Open Competition in League Sports
39 Pages Posted: 2 Oct 2000
Date Written: September 2000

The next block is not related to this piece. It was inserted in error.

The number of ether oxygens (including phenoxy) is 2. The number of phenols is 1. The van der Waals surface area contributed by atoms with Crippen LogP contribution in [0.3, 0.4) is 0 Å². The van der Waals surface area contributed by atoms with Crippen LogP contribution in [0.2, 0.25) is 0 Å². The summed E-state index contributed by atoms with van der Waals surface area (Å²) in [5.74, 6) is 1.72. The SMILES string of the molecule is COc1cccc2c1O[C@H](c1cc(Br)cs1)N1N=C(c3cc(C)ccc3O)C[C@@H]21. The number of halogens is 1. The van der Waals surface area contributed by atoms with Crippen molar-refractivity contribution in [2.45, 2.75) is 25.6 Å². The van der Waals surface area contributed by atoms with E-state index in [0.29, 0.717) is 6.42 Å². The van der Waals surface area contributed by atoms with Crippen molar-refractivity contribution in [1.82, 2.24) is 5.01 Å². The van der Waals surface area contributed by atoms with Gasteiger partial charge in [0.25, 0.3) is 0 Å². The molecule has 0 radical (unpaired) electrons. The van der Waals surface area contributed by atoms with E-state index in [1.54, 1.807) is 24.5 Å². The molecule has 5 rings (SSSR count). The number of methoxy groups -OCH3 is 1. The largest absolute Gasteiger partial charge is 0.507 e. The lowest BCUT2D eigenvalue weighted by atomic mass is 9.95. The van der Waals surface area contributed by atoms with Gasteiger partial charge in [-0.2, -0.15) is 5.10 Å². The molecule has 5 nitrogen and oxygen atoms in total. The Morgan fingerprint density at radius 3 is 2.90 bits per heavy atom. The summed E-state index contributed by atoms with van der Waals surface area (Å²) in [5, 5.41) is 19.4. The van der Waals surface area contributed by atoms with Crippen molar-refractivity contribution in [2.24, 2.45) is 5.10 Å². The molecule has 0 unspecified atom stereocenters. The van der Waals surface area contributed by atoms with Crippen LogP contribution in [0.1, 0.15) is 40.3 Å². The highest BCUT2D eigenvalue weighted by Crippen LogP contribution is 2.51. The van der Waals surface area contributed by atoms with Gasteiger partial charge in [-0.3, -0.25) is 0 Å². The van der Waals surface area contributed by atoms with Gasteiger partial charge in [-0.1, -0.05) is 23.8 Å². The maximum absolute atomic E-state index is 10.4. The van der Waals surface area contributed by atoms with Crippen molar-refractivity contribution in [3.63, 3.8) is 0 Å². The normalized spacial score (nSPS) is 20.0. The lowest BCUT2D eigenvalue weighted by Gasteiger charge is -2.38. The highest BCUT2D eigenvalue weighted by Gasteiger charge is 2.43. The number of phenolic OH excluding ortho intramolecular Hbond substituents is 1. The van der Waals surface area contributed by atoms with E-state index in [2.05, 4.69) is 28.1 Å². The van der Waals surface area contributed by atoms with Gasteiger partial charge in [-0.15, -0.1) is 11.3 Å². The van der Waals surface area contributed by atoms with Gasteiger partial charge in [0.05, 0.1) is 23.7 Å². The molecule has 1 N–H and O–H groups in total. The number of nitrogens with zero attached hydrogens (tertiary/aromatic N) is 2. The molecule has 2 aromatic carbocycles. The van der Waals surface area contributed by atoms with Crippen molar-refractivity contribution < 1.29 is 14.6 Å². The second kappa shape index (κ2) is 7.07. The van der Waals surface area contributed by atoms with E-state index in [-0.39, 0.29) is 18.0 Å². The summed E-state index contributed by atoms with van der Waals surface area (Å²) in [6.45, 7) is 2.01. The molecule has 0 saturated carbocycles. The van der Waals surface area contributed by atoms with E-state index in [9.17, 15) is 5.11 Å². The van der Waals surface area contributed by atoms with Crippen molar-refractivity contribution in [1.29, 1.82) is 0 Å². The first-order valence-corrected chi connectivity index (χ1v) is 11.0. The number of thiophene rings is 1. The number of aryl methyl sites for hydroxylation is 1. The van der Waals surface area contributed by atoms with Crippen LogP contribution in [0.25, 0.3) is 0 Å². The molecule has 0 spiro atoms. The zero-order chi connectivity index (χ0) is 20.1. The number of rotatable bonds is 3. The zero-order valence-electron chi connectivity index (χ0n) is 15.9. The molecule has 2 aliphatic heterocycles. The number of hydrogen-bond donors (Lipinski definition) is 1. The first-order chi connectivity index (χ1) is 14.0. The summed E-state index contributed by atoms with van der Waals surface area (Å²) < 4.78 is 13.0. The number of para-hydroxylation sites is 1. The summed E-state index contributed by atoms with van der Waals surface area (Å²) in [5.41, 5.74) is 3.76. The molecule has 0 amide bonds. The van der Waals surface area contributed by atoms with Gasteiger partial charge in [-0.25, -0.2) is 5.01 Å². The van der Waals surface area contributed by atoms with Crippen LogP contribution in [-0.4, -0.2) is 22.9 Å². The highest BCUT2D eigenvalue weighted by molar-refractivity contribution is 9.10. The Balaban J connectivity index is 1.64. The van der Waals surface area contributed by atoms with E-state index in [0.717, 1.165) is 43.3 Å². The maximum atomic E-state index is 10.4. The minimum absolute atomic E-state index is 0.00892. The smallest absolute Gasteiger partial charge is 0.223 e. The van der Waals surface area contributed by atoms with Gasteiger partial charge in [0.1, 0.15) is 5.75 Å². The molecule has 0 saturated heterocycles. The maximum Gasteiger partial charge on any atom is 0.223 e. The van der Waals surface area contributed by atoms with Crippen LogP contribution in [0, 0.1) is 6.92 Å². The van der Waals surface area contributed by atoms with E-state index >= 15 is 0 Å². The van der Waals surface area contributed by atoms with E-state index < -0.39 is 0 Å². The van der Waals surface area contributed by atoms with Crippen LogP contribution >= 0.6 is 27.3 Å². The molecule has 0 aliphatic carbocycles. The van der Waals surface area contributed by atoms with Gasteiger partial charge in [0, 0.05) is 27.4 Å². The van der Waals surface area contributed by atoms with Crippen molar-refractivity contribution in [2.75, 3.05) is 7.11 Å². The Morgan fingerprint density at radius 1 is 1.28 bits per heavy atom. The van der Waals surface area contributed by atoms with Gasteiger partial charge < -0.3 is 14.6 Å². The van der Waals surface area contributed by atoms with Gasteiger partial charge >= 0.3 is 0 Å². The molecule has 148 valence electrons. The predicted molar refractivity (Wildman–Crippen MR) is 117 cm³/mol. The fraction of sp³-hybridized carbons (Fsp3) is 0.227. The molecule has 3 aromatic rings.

The fundamental difference between the structure of team sports in the U.S. and in the rest of the world is openness. In the U.S., sports leagues are closed: membership of the league is in the gift of the existing members, who typically only grannt the right of entry in exchange for a substantial fee. Outside of the U.S., teams sports leagues are open: membership of the league is contingent on success. Sports are organized in ascending tiers (generally called divisions) and every year the worst performing teams are relegated to the nnext lowest division and replaced by the best performing teams from that division. This system operates in soccer, rugby (league and union), European basketball, cricket and almost all other team sports. Our main argument in this paper is that the institution of promotion and relegation tends to raise consumer welfare by increasing effective competition among the teams in a league. Because teams seek to avoid relegation as well as to win championships, they have greater incentives to invest in players than teams participating in closed competitions. For lesser teams in lower divisions tha allure of promotion to the top division enhances the inncentive to invest in players and provides added interest to junior league competition. Moreover, promotion provides a market-based means of permitting new entry to check the power of incumbent clubs to exercise market power - most notably their ability to secure tax subsidies for stadia. Promotion and relegation is in fact an ideal structure for surgical antitrust intervention to promote entry, since it involves replacing the least efficient (in terms of wins) incombent with the most efficient entrant. Moreover, entry is only conditional on continuing success, so that a relegated incumbent has an opportunity to recapture its position the following season. In this sense, promotion and relegation is analogous to the Baumol-Willig efficient components pricing rule (ECPR), which requires incumbents to grant than the incumbent can enter the market. We justify antitrust intervention through an argument that the decision by current clubs to maintain a closed-league structure constitutes an unreasonable restraint of trade.
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